I noticed in my reading since retiring from the rat-race that no one ever has to turn anything on or off. Other than saddling a horse or hitching it to a carriage; or lighting or extinguishing a candle, their days are free from flipping switches. Of course most of my reading is 18th century or earlier not because I am some kind of genius but because I find modern literature detestable with all of its graphic descriptions of bladders and bowels voiding, mucous, and other bodily fluids. I am also turned off by the abrupt stilted language which tends to be little more than Subject-verb and the subject-verb - "Bill did this" and then "Bill did that". I blame Ray Bradbury for the popularization of this style of action based writing. I enjoy the 3 page paragraphs, the colorful language, the inner-thoughts of the characters, and the use of semi-colon. I could probably trace the decline of our civilazation to the all too infrequent use of the semi-colon; but I digress. (See? Semi-colon!)
I began thinking back to my typical day BQW (before quitting work) once I realized that not only did I not need to know when, how, or where D'Artagnan urinated; but that he never had to spend time away from horseback riding, sword fighting, or Damsel-in-Distress saving, to turn anything on or off before he started on his adventures.
Here's a typical day BQW: (notice the use of two semi-colons and one colon in this post)
PM - turn on the alarm clock.
AM - turn on the SNOOZE (this can be done multiple times especially since I was able to calculate how many times I could take a 9 minute snooze before I really had to get up to go to the office)
Turn off the alarm clock, turn on the bathroom light, turn on the razor, turn on the water, turn off the water, flush (turn on) the toilet. Turn on the shower. Turn off the shower. Turn off the bathroom light. Turn on the toaster, turn on the refridgerator light, turn on the car, turn on the radio, turn on the beeper, turn on the blackberry, turn on the cell phone, turn on several left and right turn signals, turn on the headlights, turn on the gate to the parking deck, turn on the door locks and alarm, turn on the automatic doors with my ID card, turn on the elevator, select which floor. Turn on the light to my office, turn on my computer, turn on all the applications I would use that day, turn on the radio. turn on and off any number of machines, meeting room lights, projectors, laptops, windowshades, etc. Then in reverse order turn on or off just about everything I had operated that morning till the last thing - turn on the alarm.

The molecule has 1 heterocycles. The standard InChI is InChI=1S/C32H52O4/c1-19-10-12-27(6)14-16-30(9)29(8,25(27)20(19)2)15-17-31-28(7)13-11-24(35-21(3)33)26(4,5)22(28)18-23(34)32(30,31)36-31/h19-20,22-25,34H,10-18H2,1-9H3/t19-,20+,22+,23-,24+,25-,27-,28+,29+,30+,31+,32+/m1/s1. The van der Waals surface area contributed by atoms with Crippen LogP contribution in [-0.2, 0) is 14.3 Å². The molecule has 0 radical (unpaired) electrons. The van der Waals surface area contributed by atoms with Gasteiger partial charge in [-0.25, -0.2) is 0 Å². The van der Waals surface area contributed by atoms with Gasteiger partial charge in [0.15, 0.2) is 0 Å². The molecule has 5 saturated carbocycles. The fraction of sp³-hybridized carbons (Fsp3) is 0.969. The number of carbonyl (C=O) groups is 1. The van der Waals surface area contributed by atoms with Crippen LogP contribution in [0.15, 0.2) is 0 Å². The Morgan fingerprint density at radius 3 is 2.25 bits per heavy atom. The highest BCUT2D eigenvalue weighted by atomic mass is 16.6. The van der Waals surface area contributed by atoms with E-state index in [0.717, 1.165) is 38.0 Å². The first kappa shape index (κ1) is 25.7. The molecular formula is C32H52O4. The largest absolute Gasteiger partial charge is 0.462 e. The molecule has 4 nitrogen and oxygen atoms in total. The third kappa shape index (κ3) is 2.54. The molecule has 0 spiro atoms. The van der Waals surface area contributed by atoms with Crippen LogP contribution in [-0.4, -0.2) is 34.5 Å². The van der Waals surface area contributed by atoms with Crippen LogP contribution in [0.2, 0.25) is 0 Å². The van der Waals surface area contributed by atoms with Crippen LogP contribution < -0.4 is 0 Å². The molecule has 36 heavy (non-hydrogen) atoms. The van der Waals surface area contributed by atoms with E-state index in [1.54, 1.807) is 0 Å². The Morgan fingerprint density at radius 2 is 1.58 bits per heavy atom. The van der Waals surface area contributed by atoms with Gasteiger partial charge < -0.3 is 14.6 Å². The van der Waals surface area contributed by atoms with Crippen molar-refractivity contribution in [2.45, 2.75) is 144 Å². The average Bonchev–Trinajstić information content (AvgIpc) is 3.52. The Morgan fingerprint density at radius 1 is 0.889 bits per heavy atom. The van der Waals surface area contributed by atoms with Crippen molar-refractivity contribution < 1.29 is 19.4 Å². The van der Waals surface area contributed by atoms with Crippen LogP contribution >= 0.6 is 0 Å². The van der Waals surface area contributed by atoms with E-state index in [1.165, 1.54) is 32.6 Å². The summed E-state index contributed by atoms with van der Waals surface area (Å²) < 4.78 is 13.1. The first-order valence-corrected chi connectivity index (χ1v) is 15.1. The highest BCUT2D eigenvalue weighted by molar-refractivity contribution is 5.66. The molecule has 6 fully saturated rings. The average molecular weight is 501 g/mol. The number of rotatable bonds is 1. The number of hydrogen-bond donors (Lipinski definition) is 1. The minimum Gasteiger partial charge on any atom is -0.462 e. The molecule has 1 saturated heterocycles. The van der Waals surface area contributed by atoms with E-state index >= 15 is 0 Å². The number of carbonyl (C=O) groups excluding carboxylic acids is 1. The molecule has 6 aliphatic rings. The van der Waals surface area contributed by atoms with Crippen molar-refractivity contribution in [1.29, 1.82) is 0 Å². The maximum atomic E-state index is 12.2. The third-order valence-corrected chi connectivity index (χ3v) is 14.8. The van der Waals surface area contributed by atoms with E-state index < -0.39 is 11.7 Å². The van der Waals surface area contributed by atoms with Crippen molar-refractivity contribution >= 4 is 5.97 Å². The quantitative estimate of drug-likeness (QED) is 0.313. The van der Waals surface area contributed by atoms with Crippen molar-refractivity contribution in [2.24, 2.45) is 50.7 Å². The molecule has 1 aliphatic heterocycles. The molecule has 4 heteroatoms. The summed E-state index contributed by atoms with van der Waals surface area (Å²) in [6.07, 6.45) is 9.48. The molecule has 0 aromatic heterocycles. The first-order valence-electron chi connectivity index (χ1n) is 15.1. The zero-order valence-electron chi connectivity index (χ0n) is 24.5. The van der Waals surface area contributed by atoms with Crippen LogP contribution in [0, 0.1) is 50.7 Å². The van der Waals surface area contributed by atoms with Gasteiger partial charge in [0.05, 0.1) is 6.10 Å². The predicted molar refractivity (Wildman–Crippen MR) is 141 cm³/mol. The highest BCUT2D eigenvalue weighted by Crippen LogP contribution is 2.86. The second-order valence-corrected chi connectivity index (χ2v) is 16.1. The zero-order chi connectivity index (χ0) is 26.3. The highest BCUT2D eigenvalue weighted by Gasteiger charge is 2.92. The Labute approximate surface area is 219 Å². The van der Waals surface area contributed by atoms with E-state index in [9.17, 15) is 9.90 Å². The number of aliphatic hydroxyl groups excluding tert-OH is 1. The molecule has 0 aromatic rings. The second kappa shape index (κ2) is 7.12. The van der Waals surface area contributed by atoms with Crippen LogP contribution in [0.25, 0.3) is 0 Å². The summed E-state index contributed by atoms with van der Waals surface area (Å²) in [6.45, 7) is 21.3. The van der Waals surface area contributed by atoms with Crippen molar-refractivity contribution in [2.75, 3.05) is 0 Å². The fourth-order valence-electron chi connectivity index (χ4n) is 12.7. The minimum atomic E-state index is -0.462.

When did I have time to do anything really productive? Was all of that turning on and off really necessary?
Our culture has become one that is incapable of functioning without the use of switches, valves, handles, and buttons. In a sense we have become a slave to our machines and gadgets. I realize as I am writing this that I had to turn on any number of things to make this blog happen. In fact I am also listening to the football playoffs as I am typing this and I am listening on my MP3 player which I had to turn on before I could use it.
In many aspects of our new life we have eliminated a great number of the machines we use. We make coffee in a French Press, I till my garden with a shovel, and starting January 9th - with the exception of using this PC to update the farm blog, I will be writing letters should I need to communicate with anyone. That should slow things down a bit!
I invite you to join me on January 9th (National Letter Writing Day) to do your best to write a letter to someone - anyone. And to mark the inaugural "Don't Flip a Switch" Day. Try not to turn any thing on or off the whole day and see how you do. Even if we can't make it the whole day, perhaps you'll notice, as I have done, how much time you spend flipping the switches of our masters - the machine.